Blackcurrant

Antidesma ghaesembilla Gaertner

Order: Euphorbiales

Family: Phyllanthaceae (was Euphorbiaceae)

Names:

Blackcurrant because it has fruit that look like black currants

Other Names:

Antidesma
Ghaesembilla

Summary:

Description:

Cotyledons:

Two.

First leaves:

Leaves:

Stipules -
Petiole -
Blade -
Stem leaves -

Stems:

Flower stem -

Flower head:

Flowers:

Ovary -
Calyx -
Perianth -
Sepals -
Petals -
Stamens -
Anthers -

Fruit:

Seeds:

Roots:

Key Characters:

Biology:

Life cycle:

Perennial shrub or semi deciduous tree.

Physiology:

Reproduction:

Flowering times:

Seed Biology and Germination:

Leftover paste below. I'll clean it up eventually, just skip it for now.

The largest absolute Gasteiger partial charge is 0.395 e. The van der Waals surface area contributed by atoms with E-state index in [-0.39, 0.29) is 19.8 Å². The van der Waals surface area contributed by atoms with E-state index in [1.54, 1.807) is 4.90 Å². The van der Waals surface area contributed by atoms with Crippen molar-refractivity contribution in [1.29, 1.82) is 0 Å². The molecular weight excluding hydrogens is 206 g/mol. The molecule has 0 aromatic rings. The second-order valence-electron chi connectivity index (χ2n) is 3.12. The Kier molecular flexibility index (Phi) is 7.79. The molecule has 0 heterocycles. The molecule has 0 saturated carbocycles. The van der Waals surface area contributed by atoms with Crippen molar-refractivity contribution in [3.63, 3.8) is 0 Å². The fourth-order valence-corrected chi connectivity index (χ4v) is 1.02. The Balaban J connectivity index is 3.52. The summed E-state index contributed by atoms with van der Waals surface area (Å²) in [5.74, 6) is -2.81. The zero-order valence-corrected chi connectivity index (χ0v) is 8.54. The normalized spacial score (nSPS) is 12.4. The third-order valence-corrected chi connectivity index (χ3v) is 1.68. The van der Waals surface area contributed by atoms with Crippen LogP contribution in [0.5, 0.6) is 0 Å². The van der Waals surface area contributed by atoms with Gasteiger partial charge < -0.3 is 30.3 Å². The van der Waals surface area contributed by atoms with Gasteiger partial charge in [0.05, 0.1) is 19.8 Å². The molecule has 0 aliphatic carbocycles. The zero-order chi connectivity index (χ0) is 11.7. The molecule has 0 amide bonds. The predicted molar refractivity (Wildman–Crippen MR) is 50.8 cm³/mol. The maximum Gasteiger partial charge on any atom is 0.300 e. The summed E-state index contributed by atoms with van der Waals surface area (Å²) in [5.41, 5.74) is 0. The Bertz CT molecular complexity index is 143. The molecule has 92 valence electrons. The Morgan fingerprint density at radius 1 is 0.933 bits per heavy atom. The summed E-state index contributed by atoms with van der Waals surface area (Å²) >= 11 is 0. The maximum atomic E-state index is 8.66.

Vegetative Propagules:

Hybrids:

Allelopathy:

Population Dynamics and Dispersal:

Origin and History:

Malaysia. Asia.

Distribution:

ACT, NSW, NT, QLD, SA, TAS, VIC, WA.

Courtesy Australia's Virtual Herbarium.

Habitats:

Climate:

Soil:

Plant Associations:

Significance:

Beneficial:

Edible fruit that are eaten raw or used in jams.
A purple dye that is used for basket weaving. is extracted from it.
Aboriginal food.
Aboriginals used it for gums.

Detrimental:

Toxicity:

Not recorded as toxic.

Legislation:

None.

Management and Control:

Thresholds:

Eradication strategies:

Herbicide resistance:

Biological Control:

Related plants:

Herbert River Cherry (Antidesma dallachyanum)
(Antidesma brunius)
(Antidesma parvifolium)

Plants of similar appearance:

References:

Lazarides, M. and Hince, B. (1993). CSIRO handbook of economic plants of Australia. (CSIRO, Melbourne). #105.3.

Acknowledgments:

Collated by HerbiGuide. Phone 08 98444064 or www.herbiguide.com.au for more information.